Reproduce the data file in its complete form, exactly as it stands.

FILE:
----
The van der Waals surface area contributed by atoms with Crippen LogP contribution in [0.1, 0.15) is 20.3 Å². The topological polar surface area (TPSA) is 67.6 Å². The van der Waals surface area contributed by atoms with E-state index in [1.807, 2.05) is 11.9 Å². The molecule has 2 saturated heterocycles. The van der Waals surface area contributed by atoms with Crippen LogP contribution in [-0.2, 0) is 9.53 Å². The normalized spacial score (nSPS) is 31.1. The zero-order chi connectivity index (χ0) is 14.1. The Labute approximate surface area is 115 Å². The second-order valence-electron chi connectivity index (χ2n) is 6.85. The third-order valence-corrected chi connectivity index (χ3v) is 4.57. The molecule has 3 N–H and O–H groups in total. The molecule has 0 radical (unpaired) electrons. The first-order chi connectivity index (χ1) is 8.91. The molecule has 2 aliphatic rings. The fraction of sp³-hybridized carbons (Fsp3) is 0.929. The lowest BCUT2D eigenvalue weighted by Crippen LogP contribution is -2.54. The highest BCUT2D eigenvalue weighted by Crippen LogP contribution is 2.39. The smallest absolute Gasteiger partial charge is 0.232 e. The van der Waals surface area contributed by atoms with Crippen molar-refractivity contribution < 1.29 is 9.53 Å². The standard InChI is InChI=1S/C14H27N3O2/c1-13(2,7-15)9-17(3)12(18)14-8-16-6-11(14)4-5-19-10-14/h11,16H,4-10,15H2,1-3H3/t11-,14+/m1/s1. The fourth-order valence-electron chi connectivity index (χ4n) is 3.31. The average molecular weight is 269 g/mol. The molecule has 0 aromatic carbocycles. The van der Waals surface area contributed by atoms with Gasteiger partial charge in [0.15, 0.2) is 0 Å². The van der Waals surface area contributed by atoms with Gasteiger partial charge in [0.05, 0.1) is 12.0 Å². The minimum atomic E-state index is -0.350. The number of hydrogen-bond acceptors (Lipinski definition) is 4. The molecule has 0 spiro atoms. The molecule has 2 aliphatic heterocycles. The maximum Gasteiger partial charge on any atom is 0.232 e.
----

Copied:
The van der Waals surface area contributed by atoms with Crippen LogP contribution in [0.1, 0.15) is 20.3 Å². The topological polar surface area (TPSA) is 67.6 Å². The van der Waals surface area contributed by atoms with E-state index in [1.807, 2.05) is 11.9 Å². The molecule has 2 saturated heterocycles. The van der Waals surface area contributed by atoms with Crippen LogP contribution in [-0.2, 0) is 9.53 Å². The normalized spacial score (nSPS) is 31.1. The zero-order chi connectivity index (χ0) is 14.1. The Labute approximate surface area is 115 Å². The second-order valence-electron chi connectivity index (χ2n) is 6.85. The third-order valence-corrected chi connectivity index (χ3v) is 4.57. The molecule has 3 N–H and O–H groups in total. The molecule has 0 radical (unpaired) electrons. The first-order chi connectivity index (χ1) is 8.91. The molecule has 2 aliphatic rings. The fraction of sp³-hybridized carbons (Fsp3) is 0.929. The lowest BCUT2D eigenvalue weighted by Crippen LogP contribution is -2.54. The highest BCUT2D eigenvalue weighted by Crippen LogP contribution is 2.39. The smallest absolute Gasteiger partial charge is 0.232 e. The van der Waals surface area contributed by atoms with Crippen molar-refractivity contribution < 1.29 is 9.53 Å². The standard InChI is InChI=1S/C14H27N3O2/c1-13(2,7-15)9-17(3)12(18)14-8-16-6-11(14)4-5-19-10-14/h11,16H,4-10,15H2,1-3H3/t11-,14+/m1/s1. The fourth-order valence-electron chi connectivity index (χ4n) is 3.31. The average molecular weight is 269 g/mol. The molecule has 0 aromatic carbocycles. The van der Waals surface area contributed by atoms with Gasteiger partial charge in [0.15, 0.2) is 0 Å². The van der Waals surface area contributed by atoms with Gasteiger partial charge in [0.05, 0.1) is 12.0 Å². The minimum atomic E-state index is -0.350. The number of hydrogen-bond acceptors (Lipinski definition) is 4. The molecule has 0 spiro atoms. The molecule has 2 aliphatic heterocycles. The maximum Gasteiger partial charge on any atom is 0.232 e.